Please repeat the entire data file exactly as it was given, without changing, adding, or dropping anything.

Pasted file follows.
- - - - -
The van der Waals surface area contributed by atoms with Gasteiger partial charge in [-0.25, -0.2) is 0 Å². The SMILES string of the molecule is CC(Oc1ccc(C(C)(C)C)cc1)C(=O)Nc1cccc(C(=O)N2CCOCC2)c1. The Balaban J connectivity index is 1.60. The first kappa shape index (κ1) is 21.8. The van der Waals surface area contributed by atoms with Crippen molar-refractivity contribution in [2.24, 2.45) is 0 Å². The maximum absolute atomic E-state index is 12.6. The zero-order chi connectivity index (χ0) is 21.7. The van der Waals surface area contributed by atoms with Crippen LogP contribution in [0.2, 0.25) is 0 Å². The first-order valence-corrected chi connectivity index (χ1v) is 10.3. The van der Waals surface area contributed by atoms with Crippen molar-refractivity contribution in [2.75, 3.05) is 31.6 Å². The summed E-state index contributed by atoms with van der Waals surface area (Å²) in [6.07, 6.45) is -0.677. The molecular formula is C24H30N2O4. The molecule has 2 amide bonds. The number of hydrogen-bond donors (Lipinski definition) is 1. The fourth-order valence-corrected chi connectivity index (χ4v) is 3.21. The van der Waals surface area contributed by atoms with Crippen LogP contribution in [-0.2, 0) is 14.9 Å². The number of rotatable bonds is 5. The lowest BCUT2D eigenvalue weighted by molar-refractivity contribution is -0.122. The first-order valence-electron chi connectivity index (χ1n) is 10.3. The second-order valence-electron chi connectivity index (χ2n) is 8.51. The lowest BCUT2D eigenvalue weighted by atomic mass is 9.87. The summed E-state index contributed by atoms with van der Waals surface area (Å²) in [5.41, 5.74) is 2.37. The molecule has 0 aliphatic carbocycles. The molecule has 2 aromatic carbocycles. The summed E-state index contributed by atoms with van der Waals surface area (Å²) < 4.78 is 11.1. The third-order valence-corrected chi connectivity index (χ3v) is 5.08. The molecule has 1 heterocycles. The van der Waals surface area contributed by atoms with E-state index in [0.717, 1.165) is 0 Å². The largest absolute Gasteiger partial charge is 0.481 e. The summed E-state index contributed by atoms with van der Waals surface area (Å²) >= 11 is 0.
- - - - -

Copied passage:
The van der Waals surface area contributed by atoms with Gasteiger partial charge in [-0.25, -0.2) is 0 Å². The SMILES string of the molecule is CC(Oc1ccc(C(C)(C)C)cc1)C(=O)Nc1cccc(C(=O)N2CCOCC2)c1. The Balaban J connectivity index is 1.60. The first kappa shape index (κ1) is 21.8. The van der Waals surface area contributed by atoms with Crippen molar-refractivity contribution in [2.24, 2.45) is 0 Å². The maximum absolute atomic E-state index is 12.6. The zero-order chi connectivity index (χ0) is 21.7. The van der Waals surface area contributed by atoms with Crippen LogP contribution in [0.2, 0.25) is 0 Å². The first-order valence-corrected chi connectivity index (χ1v) is 10.3. The van der Waals surface area contributed by atoms with Crippen molar-refractivity contribution in [2.75, 3.05) is 31.6 Å². The summed E-state index contributed by atoms with van der Waals surface area (Å²) in [6.07, 6.45) is -0.677. The molecular formula is C24H30N2O4. The molecule has 2 amide bonds. The number of hydrogen-bond donors (Lipinski definition) is 1. The fourth-order valence-corrected chi connectivity index (χ4v) is 3.21. The van der Waals surface area contributed by atoms with Crippen LogP contribution in [-0.2, 0) is 14.9 Å². The number of rotatable bonds is 5. The lowest BCUT2D eigenvalue weighted by molar-refractivity contribution is -0.122. The first-order valence-electron chi connectivity index (χ1n) is 10.3. The second-order valence-electron chi connectivity index (χ2n) is 8.51. The lowest BCUT2D eigenvalue weighted by atomic mass is 9.87. The summed E-state index contributed by atoms with van der Waals surface area (Å²) in [5.41, 5.74) is 2.37. The molecule has 0 aliphatic carbocycles. The molecule has 2 aromatic carbocycles. The summed E-state index contributed by atoms with van der Waals surface area (Å²) < 4.78 is 11.1. The third-order valence-corrected chi connectivity index (χ3v) is 5.08. The molecule has 1 heterocycles. The van der Waals surface area contributed by atoms with E-state index in [0.717, 1.165) is 0 Å². The largest absolute Gasteiger partial charge is 0.481 e. The summed E-state index contributed by atoms with van der Waals surface area (Å²) >= 11 is 0.